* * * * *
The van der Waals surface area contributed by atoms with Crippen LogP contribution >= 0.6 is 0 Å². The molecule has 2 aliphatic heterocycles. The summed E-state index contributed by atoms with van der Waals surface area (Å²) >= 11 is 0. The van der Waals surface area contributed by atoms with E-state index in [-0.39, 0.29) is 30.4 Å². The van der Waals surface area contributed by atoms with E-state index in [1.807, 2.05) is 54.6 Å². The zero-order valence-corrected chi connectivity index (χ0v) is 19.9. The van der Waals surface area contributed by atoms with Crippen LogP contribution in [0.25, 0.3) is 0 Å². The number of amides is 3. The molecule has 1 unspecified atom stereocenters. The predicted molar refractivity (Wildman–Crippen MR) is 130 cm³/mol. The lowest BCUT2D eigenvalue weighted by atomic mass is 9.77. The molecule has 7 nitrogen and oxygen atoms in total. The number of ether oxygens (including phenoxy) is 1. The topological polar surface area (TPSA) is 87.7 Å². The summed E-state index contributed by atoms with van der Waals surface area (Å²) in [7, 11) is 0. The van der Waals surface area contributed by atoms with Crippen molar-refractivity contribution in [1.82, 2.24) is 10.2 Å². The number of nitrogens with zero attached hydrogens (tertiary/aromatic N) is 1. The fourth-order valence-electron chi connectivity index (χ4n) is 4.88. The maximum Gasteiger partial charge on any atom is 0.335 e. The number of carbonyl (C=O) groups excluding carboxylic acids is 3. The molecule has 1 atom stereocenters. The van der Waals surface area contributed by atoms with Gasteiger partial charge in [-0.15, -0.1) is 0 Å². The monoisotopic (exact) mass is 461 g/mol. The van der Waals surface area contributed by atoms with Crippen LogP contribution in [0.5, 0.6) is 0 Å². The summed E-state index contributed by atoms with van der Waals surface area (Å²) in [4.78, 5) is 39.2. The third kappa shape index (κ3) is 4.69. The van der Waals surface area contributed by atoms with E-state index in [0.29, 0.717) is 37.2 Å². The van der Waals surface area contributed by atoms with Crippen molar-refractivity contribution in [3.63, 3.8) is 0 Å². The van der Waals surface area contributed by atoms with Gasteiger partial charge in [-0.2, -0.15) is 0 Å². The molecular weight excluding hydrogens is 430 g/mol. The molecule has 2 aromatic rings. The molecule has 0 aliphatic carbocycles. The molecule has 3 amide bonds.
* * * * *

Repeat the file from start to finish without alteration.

The van der Waals surface area contributed by atoms with Crippen LogP contribution >= 0.6 is 0 Å². The molecule has 2 aliphatic heterocycles. The summed E-state index contributed by atoms with van der Waals surface area (Å²) >= 11 is 0. The van der Waals surface area contributed by atoms with E-state index in [-0.39, 0.29) is 30.4 Å². The van der Waals surface area contributed by atoms with E-state index in [1.807, 2.05) is 54.6 Å². The zero-order valence-corrected chi connectivity index (χ0v) is 19.9. The van der Waals surface area contributed by atoms with Crippen LogP contribution in [0.25, 0.3) is 0 Å². The number of amides is 3. The molecule has 1 unspecified atom stereocenters. The predicted molar refractivity (Wildman–Crippen MR) is 130 cm³/mol. The lowest BCUT2D eigenvalue weighted by atomic mass is 9.77. The molecule has 7 nitrogen and oxygen atoms in total. The number of ether oxygens (including phenoxy) is 1. The topological polar surface area (TPSA) is 87.7 Å². The summed E-state index contributed by atoms with van der Waals surface area (Å²) in [7, 11) is 0. The van der Waals surface area contributed by atoms with Crippen molar-refractivity contribution in [1.82, 2.24) is 10.2 Å². The number of nitrogens with zero attached hydrogens (tertiary/aromatic N) is 1. The fourth-order valence-electron chi connectivity index (χ4n) is 4.88. The maximum Gasteiger partial charge on any atom is 0.335 e. The number of carbonyl (C=O) groups excluding carboxylic acids is 3. The molecule has 1 atom stereocenters. The van der Waals surface area contributed by atoms with Gasteiger partial charge in [-0.15, -0.1) is 0 Å². The monoisotopic (exact) mass is 461 g/mol. The van der Waals surface area contributed by atoms with Crippen LogP contribution in [0.5, 0.6) is 0 Å². The summed E-state index contributed by atoms with van der Waals surface area (Å²) in [4.78, 5) is 39.2. The third kappa shape index (κ3) is 4.69. The van der Waals surface area contributed by atoms with E-state index in [0.29, 0.717) is 37.2 Å². The van der Waals surface area contributed by atoms with Crippen molar-refractivity contribution in [3.63, 3.8) is 0 Å². The van der Waals surface area contributed by atoms with Gasteiger partial charge in [-0.2, -0.15) is 0 Å². The molecular weight excluding hydrogens is 430 g/mol. The molecule has 2 aromatic rings. The molecule has 0 aliphatic carbocycles. The molecule has 3 amide bonds.